Not two weeks since my last foray, I again find myself in Maine. Each incursion is deeper than the past, first Portland, then Augusta, and now my clan’s home-away-from-home, Mt. Desert Island. For Father’s Day, I give the kids an extra two hours to find a rock on the beach for me (forecast celebration mode based on past experience, actual results did vary) and head to the other side of the island to meet the local club, Crow Athletics (Why the name? Because crows are tough, found everywhere, and refuse to get out of the road, so sayeth their web site. Well done.) …for their Sunday morning run on Acadia’s carriage roads. One guy shows up. But that’s all I needed, he’s my age, runs my pace, and has a twenty-miler in mind, more than enough to accompany me on the eleven-mile circuit of the Around the Mountain carriage road I’ve got targeted. Steve and I fight a stiff north wind climbing along the west side of Parkman and Bald Mountains to reach the open vistas afforded from the north side of Sargent Mountain. Spectacular is a lame word to describe the scene. A few hours later, Father’s Day givings received, I return to the same mountain with the clan and accomplish a first: around the mountain and then over the (same) mountain on the same day. The wind is even stiffer, the views are even spectacular-er, and the day is capped by Darling Daughter the Youngest getting me out for a second run of the day, a practice we continue throughout the week and beyond. She’s been bitten by the bug. What a Dad’s day!
A few days later in Maine, having run around a mountain, I get the bug to run up a mountain. Beech Mountain is a mere eight hundred and forty feet, pretty much starting at sea level at Long Pond, so it's no Everest but it's a pretty good climb. Better, it is only a few miles from the cottage, though getting there involves a pretty significant climb and drop all its own. Running the trail turns out to be more or less impossible, and I quickly drop to a power walk until the trail levels out near the top, but in sixteen minutes I’m on top of this family favorite. Daughters ask me later what I did next, and are amused when I tell them I spent twenty six seconds on top, then ran back down via the south ridge, tripping only once on the way down in a spot where God conveniently provided a very large tree exactly where my arm flew out to catch myself.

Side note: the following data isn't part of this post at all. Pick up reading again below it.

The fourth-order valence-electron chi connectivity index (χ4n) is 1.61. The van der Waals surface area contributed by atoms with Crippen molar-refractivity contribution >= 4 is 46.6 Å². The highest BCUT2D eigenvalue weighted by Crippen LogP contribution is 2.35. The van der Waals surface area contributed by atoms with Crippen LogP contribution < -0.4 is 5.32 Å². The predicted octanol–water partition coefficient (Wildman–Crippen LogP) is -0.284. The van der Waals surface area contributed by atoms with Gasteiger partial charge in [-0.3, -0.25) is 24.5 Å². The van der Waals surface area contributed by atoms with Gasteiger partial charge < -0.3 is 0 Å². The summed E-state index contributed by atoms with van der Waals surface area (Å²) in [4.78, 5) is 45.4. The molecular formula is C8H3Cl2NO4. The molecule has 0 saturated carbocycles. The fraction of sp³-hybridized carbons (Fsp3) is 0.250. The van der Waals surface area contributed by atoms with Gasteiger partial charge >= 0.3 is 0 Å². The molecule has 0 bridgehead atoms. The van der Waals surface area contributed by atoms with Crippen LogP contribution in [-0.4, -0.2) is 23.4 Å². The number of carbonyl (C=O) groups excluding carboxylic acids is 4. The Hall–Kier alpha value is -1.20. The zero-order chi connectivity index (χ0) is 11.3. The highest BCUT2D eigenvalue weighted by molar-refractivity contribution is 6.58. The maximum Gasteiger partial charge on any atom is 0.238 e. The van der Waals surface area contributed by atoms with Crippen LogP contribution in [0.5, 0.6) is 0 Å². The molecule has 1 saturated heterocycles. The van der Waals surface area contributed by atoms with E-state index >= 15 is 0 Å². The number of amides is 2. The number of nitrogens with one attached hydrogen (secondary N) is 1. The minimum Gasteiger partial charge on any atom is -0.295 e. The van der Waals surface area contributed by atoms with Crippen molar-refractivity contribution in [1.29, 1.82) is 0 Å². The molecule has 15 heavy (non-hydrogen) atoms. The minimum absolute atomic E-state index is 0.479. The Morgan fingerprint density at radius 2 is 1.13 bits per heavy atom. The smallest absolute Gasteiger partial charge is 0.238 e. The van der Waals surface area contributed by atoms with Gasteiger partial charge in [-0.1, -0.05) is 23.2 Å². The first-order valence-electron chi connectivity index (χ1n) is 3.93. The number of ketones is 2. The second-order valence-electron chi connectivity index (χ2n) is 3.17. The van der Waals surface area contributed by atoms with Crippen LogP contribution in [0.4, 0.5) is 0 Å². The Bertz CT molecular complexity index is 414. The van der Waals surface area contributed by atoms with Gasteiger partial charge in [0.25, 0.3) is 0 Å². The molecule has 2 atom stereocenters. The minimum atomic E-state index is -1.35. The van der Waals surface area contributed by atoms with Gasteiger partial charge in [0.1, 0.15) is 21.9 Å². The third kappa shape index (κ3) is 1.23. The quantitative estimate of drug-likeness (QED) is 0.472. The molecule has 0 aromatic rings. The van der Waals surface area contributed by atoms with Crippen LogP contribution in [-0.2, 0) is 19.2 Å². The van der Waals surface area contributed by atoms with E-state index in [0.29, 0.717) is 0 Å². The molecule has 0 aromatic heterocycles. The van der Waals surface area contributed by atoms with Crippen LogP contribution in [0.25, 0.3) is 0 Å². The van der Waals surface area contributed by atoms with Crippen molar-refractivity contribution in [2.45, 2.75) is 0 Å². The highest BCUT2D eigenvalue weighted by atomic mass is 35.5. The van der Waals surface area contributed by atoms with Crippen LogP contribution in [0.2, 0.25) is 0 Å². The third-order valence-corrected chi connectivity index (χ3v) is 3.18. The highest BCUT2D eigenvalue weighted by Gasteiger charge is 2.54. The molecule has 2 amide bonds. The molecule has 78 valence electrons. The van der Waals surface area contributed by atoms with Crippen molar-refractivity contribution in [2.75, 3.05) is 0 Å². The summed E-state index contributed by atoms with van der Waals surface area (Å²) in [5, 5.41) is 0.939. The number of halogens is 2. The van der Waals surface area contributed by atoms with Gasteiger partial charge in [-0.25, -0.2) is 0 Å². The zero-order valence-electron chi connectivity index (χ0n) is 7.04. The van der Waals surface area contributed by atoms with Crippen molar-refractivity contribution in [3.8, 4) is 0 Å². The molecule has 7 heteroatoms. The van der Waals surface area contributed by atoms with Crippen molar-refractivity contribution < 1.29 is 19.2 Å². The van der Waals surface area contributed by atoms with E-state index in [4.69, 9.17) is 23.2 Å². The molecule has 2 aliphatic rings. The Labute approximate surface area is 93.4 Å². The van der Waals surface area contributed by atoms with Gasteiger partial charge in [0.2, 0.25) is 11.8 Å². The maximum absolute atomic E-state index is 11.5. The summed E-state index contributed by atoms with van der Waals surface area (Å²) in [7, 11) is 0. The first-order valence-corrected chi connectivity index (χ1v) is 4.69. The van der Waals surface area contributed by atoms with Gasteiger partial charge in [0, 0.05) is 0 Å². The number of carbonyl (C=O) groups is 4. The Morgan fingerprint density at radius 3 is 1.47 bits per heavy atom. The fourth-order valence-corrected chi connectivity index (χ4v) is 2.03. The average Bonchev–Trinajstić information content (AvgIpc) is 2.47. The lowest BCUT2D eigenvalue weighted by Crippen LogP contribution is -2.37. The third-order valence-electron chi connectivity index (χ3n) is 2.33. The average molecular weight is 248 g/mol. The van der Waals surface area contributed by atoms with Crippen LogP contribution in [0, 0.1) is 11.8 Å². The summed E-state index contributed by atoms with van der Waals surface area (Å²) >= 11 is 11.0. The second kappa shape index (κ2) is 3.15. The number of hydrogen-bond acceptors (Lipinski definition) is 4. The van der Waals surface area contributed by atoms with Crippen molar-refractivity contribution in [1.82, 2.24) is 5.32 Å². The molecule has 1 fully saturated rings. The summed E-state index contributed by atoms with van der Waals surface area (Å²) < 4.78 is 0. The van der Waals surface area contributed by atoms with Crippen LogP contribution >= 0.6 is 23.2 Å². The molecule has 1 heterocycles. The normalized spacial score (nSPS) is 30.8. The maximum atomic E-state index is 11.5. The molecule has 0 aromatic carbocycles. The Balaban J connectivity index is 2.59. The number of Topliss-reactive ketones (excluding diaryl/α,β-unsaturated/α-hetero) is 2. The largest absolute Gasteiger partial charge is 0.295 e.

Four days of glorious weather in Acadia in June is really cause to buy a lottery ticket, and indeed our luck runs out. For the latter half of our week’s vacation the wind blows hard onshore and turns the air to the temperature of the North Atlantic. Wicked cold, but really quite nice for running, other than the wicked wind. Maine turns into a sixty mile week. And the skies open on the last day, so we bag our hoped-for hike and high-tail it south. Needing to stretch our legs, we find ourselves in Portland, and being in Portland, we come full circle from whence this article started and take a family walking lap around Back Cove.
Thus endeth the Month of Maine, which would have been even more poetic had it happened in May, but it didn’t. Life’s puns are not perfect.
And now, caught up more or less, I make the final note that I had the pleasure of joining my partner in insanity Chris today as she completed her version of the Run Marlborough quest. For me, I’ve somehow accidentally been running for fifty-two days straight, an unintentional streak that started a few days before I finished that quest back in May. The circle closes again, and so will I.